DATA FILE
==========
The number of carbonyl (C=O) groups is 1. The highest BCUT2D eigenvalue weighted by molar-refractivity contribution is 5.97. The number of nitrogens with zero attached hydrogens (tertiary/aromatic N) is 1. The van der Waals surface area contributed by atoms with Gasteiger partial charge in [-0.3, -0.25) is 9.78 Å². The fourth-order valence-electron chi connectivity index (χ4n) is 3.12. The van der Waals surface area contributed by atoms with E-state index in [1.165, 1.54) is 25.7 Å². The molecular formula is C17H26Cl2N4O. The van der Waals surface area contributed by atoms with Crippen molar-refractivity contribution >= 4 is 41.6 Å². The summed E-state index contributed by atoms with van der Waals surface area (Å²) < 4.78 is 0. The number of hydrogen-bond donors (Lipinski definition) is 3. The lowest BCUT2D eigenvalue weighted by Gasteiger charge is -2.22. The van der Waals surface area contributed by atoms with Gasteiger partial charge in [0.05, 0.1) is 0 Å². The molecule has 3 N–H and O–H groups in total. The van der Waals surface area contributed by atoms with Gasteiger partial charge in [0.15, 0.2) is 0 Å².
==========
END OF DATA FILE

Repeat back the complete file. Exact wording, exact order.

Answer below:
The number of carbonyl (C=O) groups is 1. The highest BCUT2D eigenvalue weighted by molar-refractivity contribution is 5.97. The number of nitrogens with zero attached hydrogens (tertiary/aromatic N) is 1. The van der Waals surface area contributed by atoms with Gasteiger partial charge in [-0.3, -0.25) is 9.78 Å². The fourth-order valence-electron chi connectivity index (χ4n) is 3.12. The van der Waals surface area contributed by atoms with E-state index in [1.165, 1.54) is 25.7 Å². The molecular formula is C17H26Cl2N4O. The van der Waals surface area contributed by atoms with Crippen molar-refractivity contribution >= 4 is 41.6 Å². The summed E-state index contributed by atoms with van der Waals surface area (Å²) < 4.78 is 0. The number of hydrogen-bond donors (Lipinski definition) is 3. The lowest BCUT2D eigenvalue weighted by Gasteiger charge is -2.22. The van der Waals surface area contributed by atoms with Gasteiger partial charge in [0.05, 0.1) is 0 Å². The molecule has 3 N–H and O–H groups in total. The van der Waals surface area contributed by atoms with Gasteiger partial charge in [0.15, 0.2) is 0 Å².